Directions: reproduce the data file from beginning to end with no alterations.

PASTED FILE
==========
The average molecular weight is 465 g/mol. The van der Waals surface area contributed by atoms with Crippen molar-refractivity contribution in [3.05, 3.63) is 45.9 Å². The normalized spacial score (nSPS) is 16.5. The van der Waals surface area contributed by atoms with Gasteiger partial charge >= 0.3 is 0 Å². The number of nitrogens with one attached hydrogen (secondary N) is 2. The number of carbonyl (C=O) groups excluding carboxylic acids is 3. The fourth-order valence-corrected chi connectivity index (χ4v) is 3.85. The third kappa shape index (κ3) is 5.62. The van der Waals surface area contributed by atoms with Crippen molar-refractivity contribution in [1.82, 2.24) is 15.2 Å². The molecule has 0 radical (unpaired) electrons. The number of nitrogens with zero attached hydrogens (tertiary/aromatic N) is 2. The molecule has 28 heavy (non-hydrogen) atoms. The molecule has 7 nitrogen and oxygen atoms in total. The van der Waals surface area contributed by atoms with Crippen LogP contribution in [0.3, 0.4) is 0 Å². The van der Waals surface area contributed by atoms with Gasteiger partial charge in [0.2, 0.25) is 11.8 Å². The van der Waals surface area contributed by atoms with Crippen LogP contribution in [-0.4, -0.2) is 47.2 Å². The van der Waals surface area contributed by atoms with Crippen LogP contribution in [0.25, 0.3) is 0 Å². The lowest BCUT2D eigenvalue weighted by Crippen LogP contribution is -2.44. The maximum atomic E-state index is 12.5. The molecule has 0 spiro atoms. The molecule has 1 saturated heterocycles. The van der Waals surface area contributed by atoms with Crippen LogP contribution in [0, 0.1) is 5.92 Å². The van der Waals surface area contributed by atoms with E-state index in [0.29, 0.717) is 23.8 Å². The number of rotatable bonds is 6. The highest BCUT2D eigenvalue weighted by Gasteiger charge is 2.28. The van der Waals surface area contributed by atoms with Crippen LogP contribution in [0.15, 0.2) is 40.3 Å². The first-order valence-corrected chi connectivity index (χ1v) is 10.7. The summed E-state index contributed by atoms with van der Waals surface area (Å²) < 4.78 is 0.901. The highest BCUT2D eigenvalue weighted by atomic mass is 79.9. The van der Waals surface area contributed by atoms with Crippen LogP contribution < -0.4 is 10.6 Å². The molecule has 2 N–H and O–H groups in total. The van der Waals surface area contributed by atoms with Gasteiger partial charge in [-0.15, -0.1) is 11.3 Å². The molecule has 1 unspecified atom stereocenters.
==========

The average molecular weight is 465 g/mol. The van der Waals surface area contributed by atoms with Crippen molar-refractivity contribution in [3.05, 3.63) is 45.9 Å². The normalized spacial score (nSPS) is 16.5. The van der Waals surface area contributed by atoms with Gasteiger partial charge >= 0.3 is 0 Å². The number of nitrogens with one attached hydrogen (secondary N) is 2. The number of carbonyl (C=O) groups excluding carboxylic acids is 3. The fourth-order valence-corrected chi connectivity index (χ4v) is 3.85. The third kappa shape index (κ3) is 5.62. The van der Waals surface area contributed by atoms with Crippen molar-refractivity contribution in [1.82, 2.24) is 15.2 Å². The molecule has 0 radical (unpaired) electrons. The number of nitrogens with zero attached hydrogens (tertiary/aromatic N) is 2. The molecule has 28 heavy (non-hydrogen) atoms. The molecule has 7 nitrogen and oxygen atoms in total. The van der Waals surface area contributed by atoms with Crippen LogP contribution in [0.3, 0.4) is 0 Å². The van der Waals surface area contributed by atoms with Gasteiger partial charge in [0.2, 0.25) is 11.8 Å². The van der Waals surface area contributed by atoms with Crippen LogP contribution in [-0.4, -0.2) is 47.2 Å². The van der Waals surface area contributed by atoms with Crippen LogP contribution in [0.25, 0.3) is 0 Å². The lowest BCUT2D eigenvalue weighted by Crippen LogP contribution is -2.44. The maximum atomic E-state index is 12.5. The molecule has 0 spiro atoms. The molecule has 1 saturated heterocycles. The van der Waals surface area contributed by atoms with Crippen LogP contribution in [0, 0.1) is 5.92 Å². The van der Waals surface area contributed by atoms with E-state index in [0.29, 0.717) is 23.8 Å². The number of rotatable bonds is 6. The highest BCUT2D eigenvalue weighted by Gasteiger charge is 2.28. The van der Waals surface area contributed by atoms with Crippen LogP contribution in [0.15, 0.2) is 40.3 Å². The first-order valence-corrected chi connectivity index (χ1v) is 10.7. The summed E-state index contributed by atoms with van der Waals surface area (Å²) < 4.78 is 0.901. The highest BCUT2D eigenvalue weighted by atomic mass is 79.9. The van der Waals surface area contributed by atoms with Crippen LogP contribution < -0.4 is 10.6 Å². The molecule has 2 N–H and O–H groups in total. The van der Waals surface area contributed by atoms with Gasteiger partial charge in [-0.15, -0.1) is 11.3 Å². The molecule has 1 unspecified atom stereocenters.